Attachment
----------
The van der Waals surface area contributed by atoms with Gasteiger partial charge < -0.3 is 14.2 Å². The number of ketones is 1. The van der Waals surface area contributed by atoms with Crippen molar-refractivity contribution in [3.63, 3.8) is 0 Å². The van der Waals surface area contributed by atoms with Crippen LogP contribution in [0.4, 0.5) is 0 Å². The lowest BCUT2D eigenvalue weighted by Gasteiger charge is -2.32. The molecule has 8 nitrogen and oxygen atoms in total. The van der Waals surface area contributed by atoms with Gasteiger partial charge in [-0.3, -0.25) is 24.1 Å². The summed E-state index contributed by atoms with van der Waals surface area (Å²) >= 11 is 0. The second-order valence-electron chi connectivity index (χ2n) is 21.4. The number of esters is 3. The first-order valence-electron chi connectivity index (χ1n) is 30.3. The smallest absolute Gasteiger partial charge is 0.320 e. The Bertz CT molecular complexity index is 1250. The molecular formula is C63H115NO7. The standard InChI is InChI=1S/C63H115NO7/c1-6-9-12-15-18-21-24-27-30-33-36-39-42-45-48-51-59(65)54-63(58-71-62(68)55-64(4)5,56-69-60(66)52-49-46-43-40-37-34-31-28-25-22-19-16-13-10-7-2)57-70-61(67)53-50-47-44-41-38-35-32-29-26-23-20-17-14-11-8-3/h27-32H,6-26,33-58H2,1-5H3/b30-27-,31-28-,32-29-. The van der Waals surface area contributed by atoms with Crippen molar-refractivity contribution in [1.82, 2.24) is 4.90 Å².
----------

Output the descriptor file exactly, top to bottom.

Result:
The van der Waals surface area contributed by atoms with Gasteiger partial charge < -0.3 is 14.2 Å². The number of ketones is 1. The van der Waals surface area contributed by atoms with Crippen molar-refractivity contribution in [3.63, 3.8) is 0 Å². The van der Waals surface area contributed by atoms with Crippen LogP contribution in [0.4, 0.5) is 0 Å². The lowest BCUT2D eigenvalue weighted by Gasteiger charge is -2.32. The molecule has 8 nitrogen and oxygen atoms in total. The van der Waals surface area contributed by atoms with Gasteiger partial charge in [-0.3, -0.25) is 24.1 Å². The summed E-state index contributed by atoms with van der Waals surface area (Å²) >= 11 is 0. The second-order valence-electron chi connectivity index (χ2n) is 21.4. The number of esters is 3. The first-order valence-electron chi connectivity index (χ1n) is 30.3. The smallest absolute Gasteiger partial charge is 0.320 e. The Bertz CT molecular complexity index is 1250. The molecular formula is C63H115NO7. The standard InChI is InChI=1S/C63H115NO7/c1-6-9-12-15-18-21-24-27-30-33-36-39-42-45-48-51-59(65)54-63(58-71-62(68)55-64(4)5,56-69-60(66)52-49-46-43-40-37-34-31-28-25-22-19-16-13-10-7-2)57-70-61(67)53-50-47-44-41-38-35-32-29-26-23-20-17-14-11-8-3/h27-32H,6-26,33-58H2,1-5H3/b30-27-,31-28-,32-29-. The van der Waals surface area contributed by atoms with Crippen molar-refractivity contribution in [1.82, 2.24) is 4.90 Å².